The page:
United States District Court, D. South Carolina
July 27, 2015
Rabbi Dean Alton Holcomb, Plaintiff,
Lt. W. Kramer and Sgt. A. Chaudhary, in their official capacity, Defendants.
SHIVA V. HODGES, Magistrate Judge.
Plaintiff Rabbi Dean Alton Holcomb, proceeding pro se and in forma pauperis, is a pretrial detainee incarcerated at the Greenville County Detention Center ("GCDC") in Greenville, South Carolina. He filed this action pursuant to 42 U.S.C. § 1983, alleging that GCDC officers Lt. Kramer and Sgt. Chaudhary violated his constitutional rights. This matter is before the court on Plaintiff's motion to amend the amended complaint. [ECF No. 38]. This matter was referred to the undersigned for all pretrial proceedings pursuant to the provisions of 28 U.S.C. § 636(b)(1)(B) and Local Civ. Rule 73.02(B)(2)(d) (D.S.C.).
Plaintiff's motion to amend seeks to add Major Stowers ("Stowers") as a defendant. In support of his motion, Plaintiff alleges that Stowers is the highest-ranking person at GCDC that Plaintiff has been able to contact and receive a reply. [ECF No. 38 at 1]. He states that "Major Stowers has consistently refused to acknowledge the fact that every meal served as kosher' has at least 1 item that Stowers, Kramer, & Chaudhary have been informed as to being not kosher." Id. at 2.
"[L]eave [to amend] shall be freely given when justice so requires." Fed.R.Civ.P. 15(a). "A motion to amend should be denied only when the amendment would be prejudicial to the opposing party, there has been bad faith on the part of the moving party, or the amendment would be futile." HCMF Corp. v. Allen, 238 F.3d 273, 276 (4th Cir. 2001) (internal quotation marks omitted). A complaint must contain sufficient factual matter, accepted as true, to state a claim that is plausible on its face, and the reviewing court need only accept as true the complaint's factual allegations, not its legal conclusions. Ashcroft v. Iqbal, 556 U.S. 662, 678-79 (2009).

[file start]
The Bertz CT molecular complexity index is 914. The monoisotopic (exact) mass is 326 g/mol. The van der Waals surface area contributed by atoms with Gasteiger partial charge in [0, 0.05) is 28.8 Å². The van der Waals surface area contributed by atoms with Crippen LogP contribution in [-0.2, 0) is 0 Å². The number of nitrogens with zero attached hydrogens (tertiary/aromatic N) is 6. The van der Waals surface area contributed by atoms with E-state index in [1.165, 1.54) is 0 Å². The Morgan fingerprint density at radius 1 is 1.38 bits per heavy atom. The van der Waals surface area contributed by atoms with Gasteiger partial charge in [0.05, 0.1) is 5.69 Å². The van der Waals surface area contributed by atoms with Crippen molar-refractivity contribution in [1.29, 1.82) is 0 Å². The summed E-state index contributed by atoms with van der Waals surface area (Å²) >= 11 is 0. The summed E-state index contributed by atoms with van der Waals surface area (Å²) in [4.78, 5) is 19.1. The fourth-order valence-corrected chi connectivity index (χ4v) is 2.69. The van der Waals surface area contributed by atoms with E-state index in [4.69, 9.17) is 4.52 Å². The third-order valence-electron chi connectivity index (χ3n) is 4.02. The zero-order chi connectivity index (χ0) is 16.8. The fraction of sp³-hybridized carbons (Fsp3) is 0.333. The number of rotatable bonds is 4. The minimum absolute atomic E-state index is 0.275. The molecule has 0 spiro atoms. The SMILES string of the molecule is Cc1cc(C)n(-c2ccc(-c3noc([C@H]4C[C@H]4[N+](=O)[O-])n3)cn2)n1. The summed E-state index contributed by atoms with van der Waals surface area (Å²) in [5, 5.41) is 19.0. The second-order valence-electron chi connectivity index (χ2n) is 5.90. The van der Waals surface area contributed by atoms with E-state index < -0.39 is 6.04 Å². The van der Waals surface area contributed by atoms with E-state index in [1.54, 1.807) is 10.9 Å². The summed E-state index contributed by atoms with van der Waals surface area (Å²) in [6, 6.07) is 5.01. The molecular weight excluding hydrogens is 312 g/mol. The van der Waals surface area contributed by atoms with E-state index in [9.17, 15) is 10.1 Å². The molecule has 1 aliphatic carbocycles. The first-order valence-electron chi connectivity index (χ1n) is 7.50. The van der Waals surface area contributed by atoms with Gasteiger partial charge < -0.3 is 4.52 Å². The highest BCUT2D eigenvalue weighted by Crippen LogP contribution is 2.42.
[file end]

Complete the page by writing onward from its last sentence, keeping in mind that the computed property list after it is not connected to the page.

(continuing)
Here, Plaintiff appears to seek to add Stowers on a supervisory liability theory. Higher officials may be held liable for the acts of their subordinates if the official is aware of a pervasive, unreasonable risk of harm from a specified source and fails to take corrective action as a result of deliberate indifference or tacit authorization. Slakan v. Porter, 737 F.2d 368 (4th Cir. 1984), cert. denied, Reed v. Slakan, 470 U.S. 1035 (1985). Liberally construing Plaintiff's motion to amend, Plaintiff alleges that Stowers is aware that his meals have one item that he does not consider kosher. Nevertheless, Plaintiff's motion to amend fails to state a cause of action against Stowers for which relief can be granted. The fact that one item in his meal may not be kosher, without more, at most constitutes negligence, but does not rise to the level of a constitutional claim. See Lovelace v. Lee, 472 F.3d 174, 201 (4th Cir. 2006) (holding that "negligent acts by officials causing unintended denials of religious rights do not violate the Free Exercise Clause" of the Constitution). Plaintiff has not shown that Stowers was aware of an unreasonable risk of harm to Plaintiff and has filed to take corrective action. Therefore, Plaintiff's motion to amend [ECF No. 38] is denied.
IT IS SO ORDERED.